Friday, March 27, 2020

CD Review: Todd Marcus - Trio+

Todd Marcus
(Stricker Street)

When jazz melodies are compared to folk music, it usually means the music in question is built on a more simplistic set of notes. Rather than relying on complex chords and chromatic melodies, the building blocks are drawn on a scale similar to  I-IV-V changes without necessarily falling into a 12-bar blues pattern. Albert Ayler and Ornette Coleman both wrote music that could be hummed easily and they were also some of the few who could take these simple patterns and build something unique off of it. The problem with some other performers who stick to patterns like this is the music can sound predictable and almost safe.

Todd Marcus draws on some basic harmonic patterns on Trio+ but there's nothing safe or staid on the album. Instead, the bass clarinetist shines a light on new possibilities that exist in time-honored styles, and he uses it to come up with something fresh. "Cantata," the one track where he swaps out his bass clarinet for its smaller B-flat cousin, builds on a rubato melody that has a somewhat folkloric structure. But his execution, and that of bassist Jeff Reed, never sounds maudlin. This is rapturous and adventurous music that takes its time unfolding, all of that time well spent.  "Amy Pookie" might have a cutesy title (it's dedicated to his wife) but its stop-start feeling evokes Ornette Coleman's "Congeniality," an inspiration that fuels the trio, who are joined on this track and few others by trumpeter Sean Jones.

Based in the Baltimore/DC area, Marcus has released several CDs already which show him as a devotee of the bass clarinet. They vary in instrumentation and concept, his most recent one being 2018's On These Streets (A Baltimore Story), which combined his music with spoken thoughts from people in the west Baltimore area. (By day, Marcus works as a community activist.) For Trio+ he scales it back to a trio, with Jones sitting in for a quarter of the set and both bassists from the set's two trios coming together in a reading of Bennie Maupin's "Neophilia."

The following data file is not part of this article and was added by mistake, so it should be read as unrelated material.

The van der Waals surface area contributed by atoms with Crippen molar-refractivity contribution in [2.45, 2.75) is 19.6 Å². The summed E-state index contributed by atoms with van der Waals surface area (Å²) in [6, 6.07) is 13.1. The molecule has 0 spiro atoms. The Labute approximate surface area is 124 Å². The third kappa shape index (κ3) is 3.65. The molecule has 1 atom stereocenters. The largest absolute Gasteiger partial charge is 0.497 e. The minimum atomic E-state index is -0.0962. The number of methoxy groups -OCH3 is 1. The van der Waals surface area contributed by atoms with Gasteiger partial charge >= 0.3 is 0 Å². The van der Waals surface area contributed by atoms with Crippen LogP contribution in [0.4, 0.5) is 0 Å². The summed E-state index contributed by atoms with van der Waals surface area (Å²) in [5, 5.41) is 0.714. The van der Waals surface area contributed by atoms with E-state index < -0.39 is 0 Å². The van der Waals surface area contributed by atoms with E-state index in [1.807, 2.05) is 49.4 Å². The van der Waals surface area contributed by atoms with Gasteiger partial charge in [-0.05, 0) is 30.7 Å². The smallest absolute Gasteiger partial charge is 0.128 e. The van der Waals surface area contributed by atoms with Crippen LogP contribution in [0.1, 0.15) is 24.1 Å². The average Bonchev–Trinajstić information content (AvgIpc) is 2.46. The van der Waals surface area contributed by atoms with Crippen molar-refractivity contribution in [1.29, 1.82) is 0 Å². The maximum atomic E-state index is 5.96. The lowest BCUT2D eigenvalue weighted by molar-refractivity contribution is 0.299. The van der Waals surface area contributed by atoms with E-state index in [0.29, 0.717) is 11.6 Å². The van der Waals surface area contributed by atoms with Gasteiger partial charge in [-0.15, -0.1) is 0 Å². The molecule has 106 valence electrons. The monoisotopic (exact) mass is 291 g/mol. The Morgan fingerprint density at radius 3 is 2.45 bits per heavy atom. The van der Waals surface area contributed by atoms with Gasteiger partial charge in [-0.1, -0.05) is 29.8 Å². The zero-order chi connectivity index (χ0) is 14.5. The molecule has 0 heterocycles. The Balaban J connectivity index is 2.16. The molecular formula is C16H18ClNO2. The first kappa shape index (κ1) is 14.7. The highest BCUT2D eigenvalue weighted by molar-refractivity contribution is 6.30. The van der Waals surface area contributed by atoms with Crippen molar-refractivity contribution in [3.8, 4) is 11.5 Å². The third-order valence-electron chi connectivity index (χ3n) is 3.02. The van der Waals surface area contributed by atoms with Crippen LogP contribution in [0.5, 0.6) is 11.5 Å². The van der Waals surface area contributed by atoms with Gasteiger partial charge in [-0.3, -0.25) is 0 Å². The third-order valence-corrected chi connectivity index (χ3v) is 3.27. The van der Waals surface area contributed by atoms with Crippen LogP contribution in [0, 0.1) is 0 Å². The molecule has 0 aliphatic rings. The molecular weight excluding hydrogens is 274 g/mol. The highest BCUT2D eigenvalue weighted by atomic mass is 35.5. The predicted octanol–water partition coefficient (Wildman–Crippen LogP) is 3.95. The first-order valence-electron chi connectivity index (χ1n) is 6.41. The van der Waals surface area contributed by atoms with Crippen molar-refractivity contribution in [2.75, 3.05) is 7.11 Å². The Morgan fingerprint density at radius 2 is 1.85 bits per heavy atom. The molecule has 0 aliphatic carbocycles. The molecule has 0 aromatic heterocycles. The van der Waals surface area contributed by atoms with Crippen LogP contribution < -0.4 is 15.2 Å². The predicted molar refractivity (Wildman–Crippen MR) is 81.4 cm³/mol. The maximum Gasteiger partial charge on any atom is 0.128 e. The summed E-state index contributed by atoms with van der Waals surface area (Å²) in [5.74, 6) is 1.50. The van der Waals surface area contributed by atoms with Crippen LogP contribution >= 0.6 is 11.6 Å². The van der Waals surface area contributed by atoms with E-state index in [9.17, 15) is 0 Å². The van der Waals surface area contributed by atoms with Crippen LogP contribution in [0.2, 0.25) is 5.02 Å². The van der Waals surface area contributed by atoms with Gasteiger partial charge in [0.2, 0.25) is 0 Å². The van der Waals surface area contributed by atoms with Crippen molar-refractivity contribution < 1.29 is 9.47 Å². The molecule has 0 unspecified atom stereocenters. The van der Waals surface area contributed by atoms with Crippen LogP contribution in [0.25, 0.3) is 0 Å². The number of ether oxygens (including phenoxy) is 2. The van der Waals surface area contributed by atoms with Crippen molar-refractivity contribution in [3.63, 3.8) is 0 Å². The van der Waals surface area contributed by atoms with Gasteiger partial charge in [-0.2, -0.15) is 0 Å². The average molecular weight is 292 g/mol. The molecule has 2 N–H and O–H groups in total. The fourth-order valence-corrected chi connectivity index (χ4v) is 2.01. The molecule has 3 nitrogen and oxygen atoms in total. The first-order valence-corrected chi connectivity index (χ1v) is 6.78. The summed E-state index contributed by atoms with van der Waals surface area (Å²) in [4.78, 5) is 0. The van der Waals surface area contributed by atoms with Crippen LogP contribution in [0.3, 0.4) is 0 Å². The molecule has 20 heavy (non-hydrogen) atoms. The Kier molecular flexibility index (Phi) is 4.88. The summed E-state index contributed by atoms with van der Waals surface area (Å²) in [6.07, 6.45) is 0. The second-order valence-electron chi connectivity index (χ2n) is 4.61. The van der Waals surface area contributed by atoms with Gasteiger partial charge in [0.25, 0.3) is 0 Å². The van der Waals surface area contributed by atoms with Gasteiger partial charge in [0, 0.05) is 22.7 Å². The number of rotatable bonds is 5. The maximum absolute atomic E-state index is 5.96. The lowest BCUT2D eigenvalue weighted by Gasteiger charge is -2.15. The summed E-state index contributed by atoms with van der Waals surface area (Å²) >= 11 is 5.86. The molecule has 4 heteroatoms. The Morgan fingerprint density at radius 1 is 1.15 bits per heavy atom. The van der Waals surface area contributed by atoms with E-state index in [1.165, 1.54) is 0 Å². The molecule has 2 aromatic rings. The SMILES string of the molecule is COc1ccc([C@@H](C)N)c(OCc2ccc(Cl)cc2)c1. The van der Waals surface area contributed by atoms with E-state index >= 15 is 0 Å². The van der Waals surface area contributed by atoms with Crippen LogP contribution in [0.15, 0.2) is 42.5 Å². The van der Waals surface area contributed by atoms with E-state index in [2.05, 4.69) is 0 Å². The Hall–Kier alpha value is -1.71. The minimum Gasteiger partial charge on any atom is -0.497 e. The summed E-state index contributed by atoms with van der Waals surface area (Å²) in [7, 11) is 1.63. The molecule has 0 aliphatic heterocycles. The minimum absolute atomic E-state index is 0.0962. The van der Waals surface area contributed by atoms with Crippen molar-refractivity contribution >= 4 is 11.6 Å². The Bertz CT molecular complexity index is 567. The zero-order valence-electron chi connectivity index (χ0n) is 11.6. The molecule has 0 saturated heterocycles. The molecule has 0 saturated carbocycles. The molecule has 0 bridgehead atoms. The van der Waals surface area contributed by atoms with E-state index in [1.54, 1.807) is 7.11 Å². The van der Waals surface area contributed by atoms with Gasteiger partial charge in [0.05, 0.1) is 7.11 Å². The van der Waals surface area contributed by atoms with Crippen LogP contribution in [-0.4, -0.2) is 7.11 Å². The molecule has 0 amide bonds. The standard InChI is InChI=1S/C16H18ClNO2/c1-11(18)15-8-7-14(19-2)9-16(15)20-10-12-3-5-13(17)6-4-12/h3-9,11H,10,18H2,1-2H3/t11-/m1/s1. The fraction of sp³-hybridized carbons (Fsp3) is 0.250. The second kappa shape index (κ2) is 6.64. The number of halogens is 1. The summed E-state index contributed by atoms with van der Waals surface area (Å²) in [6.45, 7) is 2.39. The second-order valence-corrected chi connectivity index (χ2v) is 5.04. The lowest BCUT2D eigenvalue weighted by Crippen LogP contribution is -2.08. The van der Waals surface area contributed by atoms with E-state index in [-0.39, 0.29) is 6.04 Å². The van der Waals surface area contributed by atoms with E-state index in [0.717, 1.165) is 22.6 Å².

Most of the album features drummer Ralph Peterson with bassist Ameen Saleem. This group kicks off the album in high gear with the four-part "Something Suite." The first movement finds Marcus flying over a driving rhythm that switches from half-time to a walking bass line beneath him. While the word "lyrical" is often overused to describe the way a player sounds during a ballad, it feels appropriate for the third movement because the melody sounds like it could have come from a set of lyrics. This section, especially, is where Marcus uses a folk-like structure and finds great power in it.

Any bass clarinet player worth their salt will think of Eric Dolphy when they play and Marcus pays homage in the liner notes. He takes his predecessor's cue in an intro to "How Deep Is the Ocean" by playing a duet with Reed that has the same impact as Dolphy's work with Richard Davis. They blend so well that they almost sound like one instrument at times during the track. If that weren't enough, the trio (here with Eric Kennedy on drums) plays the standard in a swinging 5/4.

The bass clarinet might still be on the fringes of jazz, known more as an instrument that a sax player doubles on instead of a primary ax. A player like Jason Stein devotes all his time to the low woody instrument but while he might be more associated with freer music, Todd Marcus sees himself more as a straight ahead player. (Sonny Rollins' Freedom Suite inspired his "Something Suite.") If Trio+  is a more straightforward jazz album it still comes with an aggressive delivery not unlike a free group that has something to prove. For all of these reasons, it shouldn't be missed.

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